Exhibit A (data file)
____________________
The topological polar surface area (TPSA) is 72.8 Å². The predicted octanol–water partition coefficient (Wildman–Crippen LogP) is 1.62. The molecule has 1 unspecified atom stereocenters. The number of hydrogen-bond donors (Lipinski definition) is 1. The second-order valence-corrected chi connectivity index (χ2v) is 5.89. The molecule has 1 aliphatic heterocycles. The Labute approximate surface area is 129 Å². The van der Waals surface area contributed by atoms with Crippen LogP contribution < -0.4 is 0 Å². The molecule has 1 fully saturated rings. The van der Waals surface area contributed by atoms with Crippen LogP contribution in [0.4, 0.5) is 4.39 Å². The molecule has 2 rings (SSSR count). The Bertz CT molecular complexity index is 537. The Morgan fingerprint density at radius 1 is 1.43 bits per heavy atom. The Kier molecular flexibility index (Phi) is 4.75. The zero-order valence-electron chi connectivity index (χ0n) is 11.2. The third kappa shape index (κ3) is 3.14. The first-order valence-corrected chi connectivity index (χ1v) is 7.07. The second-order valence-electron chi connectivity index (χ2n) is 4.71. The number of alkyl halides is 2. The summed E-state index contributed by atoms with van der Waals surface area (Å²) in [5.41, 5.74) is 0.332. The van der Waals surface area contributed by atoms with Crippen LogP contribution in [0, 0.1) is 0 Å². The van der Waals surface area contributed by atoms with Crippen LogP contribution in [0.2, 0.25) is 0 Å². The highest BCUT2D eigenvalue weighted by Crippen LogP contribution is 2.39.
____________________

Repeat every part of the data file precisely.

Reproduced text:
The topological polar surface area (TPSA) is 72.8 Å². The predicted octanol–water partition coefficient (Wildman–Crippen LogP) is 1.62. The molecule has 1 unspecified atom stereocenters. The number of hydrogen-bond donors (Lipinski definition) is 1. The second-order valence-corrected chi connectivity index (χ2v) is 5.89. The molecule has 1 aliphatic heterocycles. The Labute approximate surface area is 129 Å². The van der Waals surface area contributed by atoms with Crippen LogP contribution < -0.4 is 0 Å². The molecule has 1 fully saturated rings. The van der Waals surface area contributed by atoms with Crippen LogP contribution in [0.4, 0.5) is 4.39 Å². The molecule has 2 rings (SSSR count). The Bertz CT molecular complexity index is 537. The Morgan fingerprint density at radius 1 is 1.43 bits per heavy atom. The Kier molecular flexibility index (Phi) is 4.75. The zero-order valence-electron chi connectivity index (χ0n) is 11.2. The third kappa shape index (κ3) is 3.14. The first-order valence-corrected chi connectivity index (χ1v) is 7.07. The second-order valence-electron chi connectivity index (χ2n) is 4.71. The number of alkyl halides is 2. The summed E-state index contributed by atoms with van der Waals surface area (Å²) in [5.41, 5.74) is 0.332. The van der Waals surface area contributed by atoms with Crippen LogP contribution in [0, 0.1) is 0 Å². The van der Waals surface area contributed by atoms with Crippen LogP contribution in [0.2, 0.25) is 0 Å². The highest BCUT2D eigenvalue weighted by Crippen LogP contribution is 2.39.